President Joe Biden on Thursday marked the first anniversary of the U.S. Capitol riot by placing the blame on former President Donald Trump.
Biden arrived early at the Capitol saying: “I’m praying that we’ll never have another day like we had a year ago today.”
While he avoided mentioning Trump by name, Biden used the speech as a scathing attack against the former president and his controversial claims regarding the 2020 presidential election.
The president and Democratic Party leaders started the morning in Statuary Hall, one of several spots where rioters swarmed a year ago and interrupted the electoral count.
“And so at this moment we must decide what kind of nation we are going to be,” Biden said early Thursday.
“Are we going to be a nation that accepts political violence as a norm? Are we going to be a nation where we allow partisan election officials to overturn the legally expressed will of the people? Are we going to be a nation that lives not by the light of the truth but in the shadow of lies? We cannot allow ourselves to be that kind of nation. The way forward is to recognize the truth and to live by it.”
Sponsored: Cholesterol drug linked to memory loss
Critics noted that Biden failed to mention the violent riots that swept through major cities across the United States in the summer of 2020, when federal buildings were attacked nightly and burned by mobs, police officers were gunned down in cold blood by protesters, and one major city center was occupied by violent, armed far-left militias.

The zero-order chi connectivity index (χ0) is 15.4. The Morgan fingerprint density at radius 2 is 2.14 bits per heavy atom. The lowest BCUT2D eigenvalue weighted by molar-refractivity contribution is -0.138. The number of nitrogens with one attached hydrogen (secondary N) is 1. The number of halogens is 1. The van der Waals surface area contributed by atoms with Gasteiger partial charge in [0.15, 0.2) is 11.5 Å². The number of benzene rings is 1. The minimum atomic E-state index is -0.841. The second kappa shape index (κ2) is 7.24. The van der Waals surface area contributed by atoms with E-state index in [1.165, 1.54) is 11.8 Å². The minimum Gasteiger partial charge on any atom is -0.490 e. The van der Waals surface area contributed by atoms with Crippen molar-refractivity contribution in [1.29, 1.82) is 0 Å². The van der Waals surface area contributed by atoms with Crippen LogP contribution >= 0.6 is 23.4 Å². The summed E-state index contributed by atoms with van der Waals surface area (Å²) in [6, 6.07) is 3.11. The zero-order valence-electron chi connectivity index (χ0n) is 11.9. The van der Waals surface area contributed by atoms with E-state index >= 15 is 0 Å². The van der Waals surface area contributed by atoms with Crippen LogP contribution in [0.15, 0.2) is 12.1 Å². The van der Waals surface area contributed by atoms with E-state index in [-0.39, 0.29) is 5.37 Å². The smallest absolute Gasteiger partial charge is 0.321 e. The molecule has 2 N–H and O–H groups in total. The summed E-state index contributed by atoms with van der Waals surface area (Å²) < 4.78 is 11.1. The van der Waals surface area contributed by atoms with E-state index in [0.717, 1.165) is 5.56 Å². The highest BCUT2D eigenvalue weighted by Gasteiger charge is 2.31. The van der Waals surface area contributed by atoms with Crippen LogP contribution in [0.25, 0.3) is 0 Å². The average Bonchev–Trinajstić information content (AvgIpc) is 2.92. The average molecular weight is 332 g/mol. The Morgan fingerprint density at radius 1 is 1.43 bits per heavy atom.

Hey Politico: Where’s your data base for what happened to the rioters, arsonists and looters who attacked our cities in the summer of 2000? Where’s your data base for what happened to the occupiers of Portland and Seattle? Where’s your Antifa data base? https://t.co/Tyzt1iOaqI
— Ari Fleischer (@AriFleischer) January 4, 2022
A series of remembrance events during the anniversary of the Capitol riot will be widely attended by Democrats, in person and virtually, but almost every Republican on Capitol Hill will be absent.
The division is a stark reminder of the rupture between the two parties. While congressional Republicans almost universally condemned the riot, they also claim Democrats have overstated the significance of the violent event.
Sponsored: The truth about eggs and senior brains
Senate Republican leader Mitch McConnell and other Republican leaders were absent from the Jan. 6 anniversary, with a contingent of colleagues attending the funeral for former Sen. Johnny Isakson in Georgia.
Biden’s sharp attack and the Republicans’ distance from it come as lawmakers are adjusting to the new normal on Capitol Hill — the growing tensions that many worry will result in greater violence or elections being overturned.
The ASsociated Press contributed to this article